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How does climate change affect the conflict in Yemen? Watch the recording of the online panel discussion on the environmental dimensions to conflict and peacebuilding in Yemen where experts spoke on the importance of including environmental analysis within peacebuilding efforts. The event was conducted in both English and Arabic with simultaneous translation.
The conflict in Yemen is playing out in one of the world’s most water-scarce countries, where natural disasters, such as cyclones and flooding, are becoming more frequent and more destructive for both Yemenis and their environment. In this context, agricultural yield has dwindled and food insecurity further intensified exacerbating famine conditions, while off the western coast of Yemen sits the floating storage and offloading unit (FSO) SAFER threatening an oil spill which could wipe out marine biodiversity in the Red Sea and the livelihoods of thousands of Yemeni fishers.
The conflict has undoubtedly affected Yemen’s capacity to address these environmental challenges. What is more difficult to discern is how both environmental degradation and the failure to mitigate and adapt sustainably to the consequences are driving the conflict itself, with devastating political, economic and humanitarian implications. The question also remains whether meaningful dialogue on addressing these environmental issues is even possible in the current conflict context. Or whether perhaps environmental challenges should be prioritised as a part of peacebuilding efforts and a comprehensive peace process in Yemen.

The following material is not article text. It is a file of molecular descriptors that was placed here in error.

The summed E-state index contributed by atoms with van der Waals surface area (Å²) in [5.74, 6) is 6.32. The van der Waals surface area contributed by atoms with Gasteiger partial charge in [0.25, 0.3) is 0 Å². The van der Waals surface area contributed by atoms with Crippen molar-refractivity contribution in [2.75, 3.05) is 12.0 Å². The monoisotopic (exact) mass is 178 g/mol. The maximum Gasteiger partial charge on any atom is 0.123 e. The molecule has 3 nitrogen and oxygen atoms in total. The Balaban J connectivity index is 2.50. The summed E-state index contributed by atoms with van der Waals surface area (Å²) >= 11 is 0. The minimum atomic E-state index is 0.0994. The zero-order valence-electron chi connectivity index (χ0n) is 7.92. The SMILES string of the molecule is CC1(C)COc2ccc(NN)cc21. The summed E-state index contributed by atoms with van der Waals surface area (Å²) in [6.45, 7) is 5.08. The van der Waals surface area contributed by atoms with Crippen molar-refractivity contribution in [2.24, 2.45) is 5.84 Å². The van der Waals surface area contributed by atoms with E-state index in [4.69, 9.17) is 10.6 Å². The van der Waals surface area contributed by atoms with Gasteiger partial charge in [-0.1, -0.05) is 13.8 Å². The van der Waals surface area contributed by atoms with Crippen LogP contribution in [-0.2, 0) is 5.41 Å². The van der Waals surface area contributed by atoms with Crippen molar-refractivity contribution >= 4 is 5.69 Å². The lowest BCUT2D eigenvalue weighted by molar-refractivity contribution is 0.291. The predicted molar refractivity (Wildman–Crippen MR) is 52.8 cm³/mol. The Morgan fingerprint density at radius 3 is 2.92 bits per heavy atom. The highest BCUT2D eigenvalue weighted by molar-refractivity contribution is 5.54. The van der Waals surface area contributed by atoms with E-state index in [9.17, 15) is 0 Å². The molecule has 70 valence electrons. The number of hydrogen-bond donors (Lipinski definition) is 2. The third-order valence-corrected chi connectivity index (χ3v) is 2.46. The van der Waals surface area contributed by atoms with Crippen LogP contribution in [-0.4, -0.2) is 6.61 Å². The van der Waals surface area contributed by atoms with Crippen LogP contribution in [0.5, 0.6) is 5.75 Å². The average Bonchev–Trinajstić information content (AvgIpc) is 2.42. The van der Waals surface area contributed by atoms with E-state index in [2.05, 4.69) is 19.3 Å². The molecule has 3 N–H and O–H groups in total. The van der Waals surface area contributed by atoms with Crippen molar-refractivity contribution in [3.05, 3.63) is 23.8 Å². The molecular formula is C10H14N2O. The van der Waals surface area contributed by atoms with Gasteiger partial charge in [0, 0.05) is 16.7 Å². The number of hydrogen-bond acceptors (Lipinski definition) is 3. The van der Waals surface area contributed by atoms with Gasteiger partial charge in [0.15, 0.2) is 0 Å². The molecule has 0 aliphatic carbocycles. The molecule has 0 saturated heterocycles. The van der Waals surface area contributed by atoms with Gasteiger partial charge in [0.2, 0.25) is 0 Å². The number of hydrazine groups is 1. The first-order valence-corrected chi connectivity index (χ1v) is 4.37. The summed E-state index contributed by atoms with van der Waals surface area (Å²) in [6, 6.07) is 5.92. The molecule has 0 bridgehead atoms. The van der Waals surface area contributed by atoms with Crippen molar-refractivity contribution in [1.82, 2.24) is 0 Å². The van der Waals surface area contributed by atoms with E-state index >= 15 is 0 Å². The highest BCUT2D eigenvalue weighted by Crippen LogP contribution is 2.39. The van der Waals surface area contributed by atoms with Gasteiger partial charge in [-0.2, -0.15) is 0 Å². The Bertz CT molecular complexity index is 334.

One can watch a video of the online panel discussion from 2 March on the environmental dimensions to conflict and peacebuilding in Yemen.